I didn't sign the charter commission petition (I was away last fall). I'm for studying the form of government and would consider anything from a mayor to returning to an open town meeting. So why should I be disqualified from running or being elected to the charter commission.

- An un-hypocrite

Anonymous said...

Whe products compete?

I don't see how they are competing against each other. This is a move to replace town meeting. There's no competing to make things better as your title suggests.

Anonymous said...

I was one of the signature gatherers. People didn't sign for all kinds of reasons. Some people will not sign any petitions. Some people didn't understand the issue. Some people were "on the clock" when we asked them.

As 11:12 notes, you can't prove a negative.

That said, I really hope that the Charter Commission doesn't become another Amherst "date night" committee. You got Gerry Weiss+ Jenifer McKenna (business and life partners) on the ballot, with their son (who lives in NoHo) campaigning for them on Facebook. That's plain weird. My hope is that that they will split each other's vote, and we will be spared.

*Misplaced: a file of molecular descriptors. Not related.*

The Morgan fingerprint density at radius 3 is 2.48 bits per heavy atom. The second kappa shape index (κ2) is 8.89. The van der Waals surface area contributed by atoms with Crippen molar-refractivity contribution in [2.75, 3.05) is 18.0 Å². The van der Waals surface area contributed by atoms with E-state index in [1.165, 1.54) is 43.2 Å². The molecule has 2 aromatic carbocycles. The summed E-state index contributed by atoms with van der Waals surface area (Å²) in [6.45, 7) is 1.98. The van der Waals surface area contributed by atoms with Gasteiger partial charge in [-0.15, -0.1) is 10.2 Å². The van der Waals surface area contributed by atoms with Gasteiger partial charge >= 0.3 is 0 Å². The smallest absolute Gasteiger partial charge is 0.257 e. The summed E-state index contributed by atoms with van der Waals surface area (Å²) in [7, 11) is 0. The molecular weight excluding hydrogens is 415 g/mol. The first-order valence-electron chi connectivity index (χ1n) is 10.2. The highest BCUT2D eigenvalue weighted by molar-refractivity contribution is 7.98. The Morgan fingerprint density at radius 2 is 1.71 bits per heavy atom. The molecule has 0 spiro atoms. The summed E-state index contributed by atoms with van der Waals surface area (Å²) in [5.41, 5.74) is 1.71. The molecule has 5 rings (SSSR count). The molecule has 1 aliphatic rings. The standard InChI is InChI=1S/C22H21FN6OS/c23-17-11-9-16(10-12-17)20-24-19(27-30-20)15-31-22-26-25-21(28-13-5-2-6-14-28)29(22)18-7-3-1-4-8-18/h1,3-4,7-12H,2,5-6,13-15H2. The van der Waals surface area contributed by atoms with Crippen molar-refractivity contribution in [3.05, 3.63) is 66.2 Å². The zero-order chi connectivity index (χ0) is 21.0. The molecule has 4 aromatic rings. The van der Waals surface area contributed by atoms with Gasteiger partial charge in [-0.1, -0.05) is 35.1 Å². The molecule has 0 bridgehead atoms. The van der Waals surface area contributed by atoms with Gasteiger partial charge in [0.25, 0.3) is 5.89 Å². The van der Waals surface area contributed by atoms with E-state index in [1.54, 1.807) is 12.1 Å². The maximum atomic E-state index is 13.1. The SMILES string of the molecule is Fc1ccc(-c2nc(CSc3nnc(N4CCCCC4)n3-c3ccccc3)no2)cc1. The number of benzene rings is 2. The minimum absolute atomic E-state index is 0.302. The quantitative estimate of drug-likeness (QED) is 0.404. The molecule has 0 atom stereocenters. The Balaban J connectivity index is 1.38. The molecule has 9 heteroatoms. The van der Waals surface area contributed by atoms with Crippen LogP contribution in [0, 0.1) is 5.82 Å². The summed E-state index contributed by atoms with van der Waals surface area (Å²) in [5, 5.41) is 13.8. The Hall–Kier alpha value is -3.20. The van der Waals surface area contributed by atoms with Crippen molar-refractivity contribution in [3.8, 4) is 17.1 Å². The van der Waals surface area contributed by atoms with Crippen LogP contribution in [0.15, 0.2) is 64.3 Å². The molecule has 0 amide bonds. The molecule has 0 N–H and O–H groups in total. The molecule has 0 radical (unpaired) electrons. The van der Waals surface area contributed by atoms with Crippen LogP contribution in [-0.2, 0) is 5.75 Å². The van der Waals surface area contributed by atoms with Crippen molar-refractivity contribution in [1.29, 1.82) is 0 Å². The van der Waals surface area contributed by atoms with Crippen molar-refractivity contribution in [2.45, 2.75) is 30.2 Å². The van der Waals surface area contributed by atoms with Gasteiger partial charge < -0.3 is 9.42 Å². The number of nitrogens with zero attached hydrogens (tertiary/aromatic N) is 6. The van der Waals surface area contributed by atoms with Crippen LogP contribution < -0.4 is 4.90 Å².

Anonymous said...

When products compete, the market gets better.

This is not a market, this the ratchet system of government and funding it. Things only move in one direction, bigger and more expensive.

A better example would be a person with a vise clamping down on each hand. Whichever vise produces more pain wins. The human is not better in the end.

What is cute is the thought that a different form of mega government will change things. This is like eating a cherry candy and wishing you a had a chicken dinner, and someone hands you an orange candy.

What is being forgotten is that it is human nature that is driving things. Amherst embraces one particular aspect of human nature really well. The desire to control everything and everyone around you....and keep their resources. I do not see a different flavor of government changing this.

This is like grant writing where 100 people put in 2 hours competing to win $200. Thus the group puts in 200 hours for $200. That is $1/hour. My sense is that if everyone who invested all the time to make this change had volunteered for the town in stead....that town would be a much better place, perhaps with less needed expensive employees. In stead they put in 100s or 1000s of hours to change things little if at all.

Anonymous said...